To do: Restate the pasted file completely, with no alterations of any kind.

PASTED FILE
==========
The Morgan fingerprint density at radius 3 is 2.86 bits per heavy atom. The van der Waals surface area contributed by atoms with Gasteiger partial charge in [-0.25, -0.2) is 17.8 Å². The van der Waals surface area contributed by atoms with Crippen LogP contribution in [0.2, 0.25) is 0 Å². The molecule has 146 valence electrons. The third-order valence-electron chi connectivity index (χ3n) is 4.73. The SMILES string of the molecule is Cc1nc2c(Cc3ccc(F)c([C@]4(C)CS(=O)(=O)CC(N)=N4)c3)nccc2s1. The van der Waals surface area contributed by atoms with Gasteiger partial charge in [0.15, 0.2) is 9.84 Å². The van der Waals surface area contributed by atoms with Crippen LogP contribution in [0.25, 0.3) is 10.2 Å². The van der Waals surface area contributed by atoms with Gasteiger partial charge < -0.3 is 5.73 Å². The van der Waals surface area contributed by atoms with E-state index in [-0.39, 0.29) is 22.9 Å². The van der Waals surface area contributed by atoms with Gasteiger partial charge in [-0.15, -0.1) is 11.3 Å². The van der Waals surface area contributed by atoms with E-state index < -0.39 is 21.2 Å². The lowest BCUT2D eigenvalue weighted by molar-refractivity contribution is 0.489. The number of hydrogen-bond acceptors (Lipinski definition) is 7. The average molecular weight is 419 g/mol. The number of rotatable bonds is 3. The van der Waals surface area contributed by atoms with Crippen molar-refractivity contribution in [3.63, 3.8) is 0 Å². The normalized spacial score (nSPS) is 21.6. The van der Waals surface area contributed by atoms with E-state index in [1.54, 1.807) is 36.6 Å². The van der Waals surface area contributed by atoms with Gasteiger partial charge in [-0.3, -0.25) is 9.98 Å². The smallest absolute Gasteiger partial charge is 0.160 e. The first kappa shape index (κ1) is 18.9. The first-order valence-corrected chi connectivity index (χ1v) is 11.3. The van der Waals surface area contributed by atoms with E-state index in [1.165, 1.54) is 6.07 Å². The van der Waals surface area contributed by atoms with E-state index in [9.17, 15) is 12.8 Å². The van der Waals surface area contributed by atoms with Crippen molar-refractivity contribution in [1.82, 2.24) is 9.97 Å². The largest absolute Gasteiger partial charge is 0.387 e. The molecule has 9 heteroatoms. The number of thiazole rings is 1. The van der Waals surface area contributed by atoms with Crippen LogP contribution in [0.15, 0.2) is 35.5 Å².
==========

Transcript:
The Morgan fingerprint density at radius 3 is 2.86 bits per heavy atom. The van der Waals surface area contributed by atoms with Gasteiger partial charge in [-0.25, -0.2) is 17.8 Å². The van der Waals surface area contributed by atoms with Crippen LogP contribution in [0.2, 0.25) is 0 Å². The molecule has 146 valence electrons. The third-order valence-electron chi connectivity index (χ3n) is 4.73. The SMILES string of the molecule is Cc1nc2c(Cc3ccc(F)c([C@]4(C)CS(=O)(=O)CC(N)=N4)c3)nccc2s1. The van der Waals surface area contributed by atoms with Gasteiger partial charge in [0.15, 0.2) is 9.84 Å². The van der Waals surface area contributed by atoms with Crippen LogP contribution in [0.25, 0.3) is 10.2 Å². The van der Waals surface area contributed by atoms with Gasteiger partial charge < -0.3 is 5.73 Å². The van der Waals surface area contributed by atoms with E-state index in [-0.39, 0.29) is 22.9 Å². The van der Waals surface area contributed by atoms with Gasteiger partial charge in [-0.15, -0.1) is 11.3 Å². The van der Waals surface area contributed by atoms with E-state index < -0.39 is 21.2 Å². The lowest BCUT2D eigenvalue weighted by molar-refractivity contribution is 0.489. The number of hydrogen-bond acceptors (Lipinski definition) is 7. The average molecular weight is 419 g/mol. The number of rotatable bonds is 3. The van der Waals surface area contributed by atoms with Crippen molar-refractivity contribution in [3.63, 3.8) is 0 Å². The normalized spacial score (nSPS) is 21.6. The van der Waals surface area contributed by atoms with E-state index in [1.54, 1.807) is 36.6 Å². The van der Waals surface area contributed by atoms with Gasteiger partial charge in [-0.3, -0.25) is 9.98 Å². The smallest absolute Gasteiger partial charge is 0.160 e. The first kappa shape index (κ1) is 18.9. The first-order valence-corrected chi connectivity index (χ1v) is 11.3. The van der Waals surface area contributed by atoms with E-state index in [1.165, 1.54) is 6.07 Å². The van der Waals surface area contributed by atoms with E-state index in [9.17, 15) is 12.8 Å². The van der Waals surface area contributed by atoms with Crippen molar-refractivity contribution in [1.82, 2.24) is 9.97 Å². The largest absolute Gasteiger partial charge is 0.387 e. The molecule has 9 heteroatoms. The number of thiazole rings is 1. The van der Waals surface area contributed by atoms with Crippen LogP contribution in [0.15, 0.2) is 35.5 Å².